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Today I heard my fourth ever siren and I believe the experience may have fully integrated me into Israeli society after 10 years living here. (That and the fact that I have at least one genuine Israeli friend with whom I text in Hebrew).

For those of you living under a rock (and somehow managing to see this blog post anyway), Israel is once again under attack from Hamas. Hamas terrorists like to bombard Israeli civilians with rockets every once in a while while hiding behind civilian homes in Gaza. Those living close to the border have 15 seconds to get to shelter. We live far enough away that rockets make it out this direction quite infrequently and we have a full 90 seconds to get to shelter, which happens to be quite a long time. Protocol is that when we hear the siren we must get to a place of shelter as quickly as possible, and we have familiarized ourselves with the rules of what to do. We listen for the “boom” and then wait ten minutes for the debris to fall. Fortunately, where we live the “boom” is not a rocket hitting something, but rather the Iron Dome shooting down the rocket. The “boom” means we’ll be safe. While we wait out the ten minutes, we text and whatsapp our loved ones to let them know all is well and we joke around with our neighbors sharing our shelter.

Generally in a time of crisis I am extremely calm. I find panicking or freaking out really just counterproductive, and the same is true of the case of sirens. Yesterday I had a new experience which was far scarier than the actual siren. I only heard the “boom”. I felt a moment of fear that Israel had somehow not sounded the siren or I didn’t hear it. While I allowed myself to feel scared, I went online to check what my friends had heard. I learned that it’s possible to hear the explosion of the Iron Dome intercepting the rocket without being in the range of the rocket or debris. This greatly comforted me, but at least with a siren there is a warning that you are about to hear an explosion.

I was planning on going grocery shopping last night, but a friend pointed out to me that waiting until morning would be a better idea since the rockets had only been at night in our area so far. Accepting her advice, I headed out to the store quite early this morning so as to be able to return from shopping in time to start work. I arrived at Shufersol Deal in Yachin Center, along with a few other early birds, several minutes before the store opened. As we milled about outside the store waiting for opening, a siren began to wail. Being unfamiliar with the area, we didn’t know where another shelter was so we began banging on the door and calling (in Hebrew) “There is a siren! Open the door and let us in!” but the people inside only watched us. I realized that I was the calmest of everyone there. The man with a baby was franticly banging and yelling, which made more sense to me, but everyone else seemed more panicky than I believed necessary. That was when I felt super Israeli- to stay calm while being denied shelter during a siren and after the booms. To continue living our lives. Being outside during a siren and hearing the booms, knowing that these people would not allow us shelter, was truly terrifying. But life goes on. The siren ended after 90 seconds, we heard several booms, and a few moments later the store opened its doors. We breathed a sigh of relief, took a moment to yell at the store workers for not opening the door, and then went about our shopping.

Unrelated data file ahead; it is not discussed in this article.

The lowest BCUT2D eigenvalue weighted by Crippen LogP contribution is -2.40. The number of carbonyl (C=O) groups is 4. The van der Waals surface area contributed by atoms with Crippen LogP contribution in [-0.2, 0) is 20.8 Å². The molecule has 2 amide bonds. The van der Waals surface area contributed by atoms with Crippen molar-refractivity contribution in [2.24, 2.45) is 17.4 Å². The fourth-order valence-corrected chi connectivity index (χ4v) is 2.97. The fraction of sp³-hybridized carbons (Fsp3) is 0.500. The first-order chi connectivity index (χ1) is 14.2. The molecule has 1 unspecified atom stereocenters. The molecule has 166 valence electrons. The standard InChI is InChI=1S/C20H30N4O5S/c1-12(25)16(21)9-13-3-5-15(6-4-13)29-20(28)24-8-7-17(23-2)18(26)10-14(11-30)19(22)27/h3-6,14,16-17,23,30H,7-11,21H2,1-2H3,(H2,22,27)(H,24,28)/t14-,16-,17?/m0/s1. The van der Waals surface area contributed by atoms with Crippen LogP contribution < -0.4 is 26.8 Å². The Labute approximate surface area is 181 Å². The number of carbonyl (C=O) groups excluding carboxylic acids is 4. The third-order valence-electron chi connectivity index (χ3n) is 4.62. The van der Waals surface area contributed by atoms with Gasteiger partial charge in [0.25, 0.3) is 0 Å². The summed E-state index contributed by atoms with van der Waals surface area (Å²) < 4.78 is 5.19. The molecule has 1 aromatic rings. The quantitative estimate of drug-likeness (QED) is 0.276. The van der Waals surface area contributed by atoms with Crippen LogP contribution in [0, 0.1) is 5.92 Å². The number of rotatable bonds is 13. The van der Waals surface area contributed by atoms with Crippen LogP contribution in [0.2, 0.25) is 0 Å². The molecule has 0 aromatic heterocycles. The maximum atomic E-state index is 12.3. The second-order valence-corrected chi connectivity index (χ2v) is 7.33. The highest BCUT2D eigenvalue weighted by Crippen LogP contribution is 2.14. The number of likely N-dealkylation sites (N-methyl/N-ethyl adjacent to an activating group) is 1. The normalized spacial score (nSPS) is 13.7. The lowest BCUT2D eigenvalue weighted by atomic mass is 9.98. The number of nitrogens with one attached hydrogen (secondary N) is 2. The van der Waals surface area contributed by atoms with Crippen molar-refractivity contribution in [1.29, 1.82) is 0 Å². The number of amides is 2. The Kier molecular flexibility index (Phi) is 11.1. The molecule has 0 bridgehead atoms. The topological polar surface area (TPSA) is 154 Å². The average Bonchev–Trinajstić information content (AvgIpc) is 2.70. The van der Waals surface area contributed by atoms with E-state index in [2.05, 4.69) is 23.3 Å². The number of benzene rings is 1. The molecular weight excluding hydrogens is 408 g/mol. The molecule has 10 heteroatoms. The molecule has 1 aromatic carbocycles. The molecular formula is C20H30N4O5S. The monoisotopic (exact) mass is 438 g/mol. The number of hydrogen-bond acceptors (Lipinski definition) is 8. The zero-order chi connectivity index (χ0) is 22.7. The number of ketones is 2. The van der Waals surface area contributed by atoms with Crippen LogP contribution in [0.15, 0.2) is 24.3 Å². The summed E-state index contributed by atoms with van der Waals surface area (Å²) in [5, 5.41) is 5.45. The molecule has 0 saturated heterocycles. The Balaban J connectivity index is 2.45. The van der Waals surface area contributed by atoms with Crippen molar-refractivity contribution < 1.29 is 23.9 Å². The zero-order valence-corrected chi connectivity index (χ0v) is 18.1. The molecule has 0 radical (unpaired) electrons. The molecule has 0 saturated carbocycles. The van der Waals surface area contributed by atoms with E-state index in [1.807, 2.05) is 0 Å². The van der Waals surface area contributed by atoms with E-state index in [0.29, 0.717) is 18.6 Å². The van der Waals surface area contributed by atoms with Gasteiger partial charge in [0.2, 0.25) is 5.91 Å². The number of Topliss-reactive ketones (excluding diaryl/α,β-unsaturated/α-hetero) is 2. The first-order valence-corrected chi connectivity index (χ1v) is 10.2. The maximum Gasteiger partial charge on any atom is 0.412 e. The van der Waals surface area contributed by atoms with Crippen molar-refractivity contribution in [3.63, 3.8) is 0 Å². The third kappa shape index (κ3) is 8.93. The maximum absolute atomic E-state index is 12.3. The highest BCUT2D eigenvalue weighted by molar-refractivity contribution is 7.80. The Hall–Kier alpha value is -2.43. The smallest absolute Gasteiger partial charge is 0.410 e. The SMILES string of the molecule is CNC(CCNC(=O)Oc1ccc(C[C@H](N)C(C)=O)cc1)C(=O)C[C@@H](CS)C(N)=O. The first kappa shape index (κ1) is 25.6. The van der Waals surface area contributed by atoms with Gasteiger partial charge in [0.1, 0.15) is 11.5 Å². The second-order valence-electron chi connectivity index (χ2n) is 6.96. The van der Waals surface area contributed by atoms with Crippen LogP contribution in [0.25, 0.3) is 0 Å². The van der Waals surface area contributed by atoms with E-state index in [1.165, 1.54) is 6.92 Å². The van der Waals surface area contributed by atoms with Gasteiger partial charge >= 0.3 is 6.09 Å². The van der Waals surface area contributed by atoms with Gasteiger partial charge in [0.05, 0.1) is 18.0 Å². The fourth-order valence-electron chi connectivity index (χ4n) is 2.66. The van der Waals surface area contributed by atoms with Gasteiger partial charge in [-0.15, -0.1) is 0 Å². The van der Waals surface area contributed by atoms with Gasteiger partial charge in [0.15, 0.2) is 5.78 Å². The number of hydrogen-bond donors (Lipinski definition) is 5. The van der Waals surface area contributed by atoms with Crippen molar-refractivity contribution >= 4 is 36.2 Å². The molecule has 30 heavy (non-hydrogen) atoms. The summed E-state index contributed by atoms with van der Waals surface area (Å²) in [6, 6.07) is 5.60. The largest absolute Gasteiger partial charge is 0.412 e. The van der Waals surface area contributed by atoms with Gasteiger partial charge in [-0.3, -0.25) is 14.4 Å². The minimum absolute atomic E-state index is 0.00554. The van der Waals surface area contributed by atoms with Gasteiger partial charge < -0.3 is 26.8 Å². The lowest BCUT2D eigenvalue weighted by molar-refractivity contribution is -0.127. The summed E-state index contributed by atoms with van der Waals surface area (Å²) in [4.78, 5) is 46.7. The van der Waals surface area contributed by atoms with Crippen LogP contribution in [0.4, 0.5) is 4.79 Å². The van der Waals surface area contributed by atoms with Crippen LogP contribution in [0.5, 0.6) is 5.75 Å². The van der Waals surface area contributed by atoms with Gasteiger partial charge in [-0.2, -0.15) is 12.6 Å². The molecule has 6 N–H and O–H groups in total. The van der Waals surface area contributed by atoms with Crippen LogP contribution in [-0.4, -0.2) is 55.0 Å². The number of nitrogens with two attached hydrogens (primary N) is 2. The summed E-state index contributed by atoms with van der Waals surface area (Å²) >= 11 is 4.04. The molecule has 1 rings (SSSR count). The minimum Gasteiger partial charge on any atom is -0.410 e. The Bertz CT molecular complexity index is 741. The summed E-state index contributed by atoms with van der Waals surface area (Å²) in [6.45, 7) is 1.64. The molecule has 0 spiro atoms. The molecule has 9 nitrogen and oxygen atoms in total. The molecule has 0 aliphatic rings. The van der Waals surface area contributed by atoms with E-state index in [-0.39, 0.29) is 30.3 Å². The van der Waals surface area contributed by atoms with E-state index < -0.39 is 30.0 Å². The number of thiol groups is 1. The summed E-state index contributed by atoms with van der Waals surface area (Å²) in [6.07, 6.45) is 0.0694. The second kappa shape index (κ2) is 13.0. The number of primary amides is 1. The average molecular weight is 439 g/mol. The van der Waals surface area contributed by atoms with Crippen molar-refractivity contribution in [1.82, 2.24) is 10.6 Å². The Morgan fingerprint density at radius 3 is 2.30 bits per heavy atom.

When I got home it occurred to me how potentially dangerous that whole thing could have been. I called the Petach Tikva City (Iriya) and the man who answered basically laughed at me. He told me that there was no siren where we were, we were hearing a neighboring siren and were not in any real danger. He also informed me that if the store wouldn’t let us in we should have looked for a different place to take shelter and we should check online (in the 90 seconds we had) where there was another place of refuge nearby. At first I felt like an idiot, but then I realized that I was not the only one there. It wasn’t just me, the stupid American Immigrant, who ran for safety at the sound of the siren. It was the Israelis as well. It was the Israeli woman next to me who was screaming, not me. And now that I am fully integrated, I will do the proper Israeli thing and report this incident to every possible outlet in the hopes that something will be done to prevent something like this ever happening again.

Stay safe, everyone. We should only hear good news.

July 2014
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